Exposed data included each customer’s full contact info (name, physical address, email address, telephone number, etc), the PGP product & version level purchased by the customer, and the customer’s operating system (Windows or Mac).
For some customers, partial credit card information were also exposed, including the type of card the customer used (Visa, Amex, etc.), the last four digits of the card, the card’s expiration date, and the first & last name associated with the card.
The type and amount of data exposed could have subjected PGP customers to an extremely effective targeted phishing attack, especially considering PGP’s reputation as a leader in the data protection market.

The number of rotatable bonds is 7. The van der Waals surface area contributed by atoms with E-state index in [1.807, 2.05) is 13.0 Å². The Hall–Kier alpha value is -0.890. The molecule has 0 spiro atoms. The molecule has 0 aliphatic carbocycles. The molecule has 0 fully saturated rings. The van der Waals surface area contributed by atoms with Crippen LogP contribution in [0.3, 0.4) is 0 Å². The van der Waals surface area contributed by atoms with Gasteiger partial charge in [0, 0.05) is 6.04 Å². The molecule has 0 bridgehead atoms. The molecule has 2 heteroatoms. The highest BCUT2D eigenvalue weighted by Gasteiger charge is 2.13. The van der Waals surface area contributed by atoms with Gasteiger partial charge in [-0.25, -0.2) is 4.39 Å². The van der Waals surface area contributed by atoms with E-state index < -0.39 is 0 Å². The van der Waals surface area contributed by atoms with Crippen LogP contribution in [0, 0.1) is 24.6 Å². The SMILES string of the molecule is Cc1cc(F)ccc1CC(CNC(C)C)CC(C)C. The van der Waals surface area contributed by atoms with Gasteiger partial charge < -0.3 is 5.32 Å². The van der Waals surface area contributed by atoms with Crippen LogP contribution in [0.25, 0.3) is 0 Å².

The vulnerability involved an Insecure Direct Object Reference on a product renewal URL which was not protected by any form of authentication.
This vulnerability was disclosed to PGP on October 17, 2009. PGP acknowledged the issue on October 22 and implemented a fix; however, my re-testing indicated the problem was not resolved (results communicated back to them on the same day). Sent follow-up email on November 5 as there were no updates from PGP. On November 9, PGP responded that they were planning to add authentication to protect the renewal function. Verified vulnerability still existed on November 11. Issue appears to have been fixed on November 12.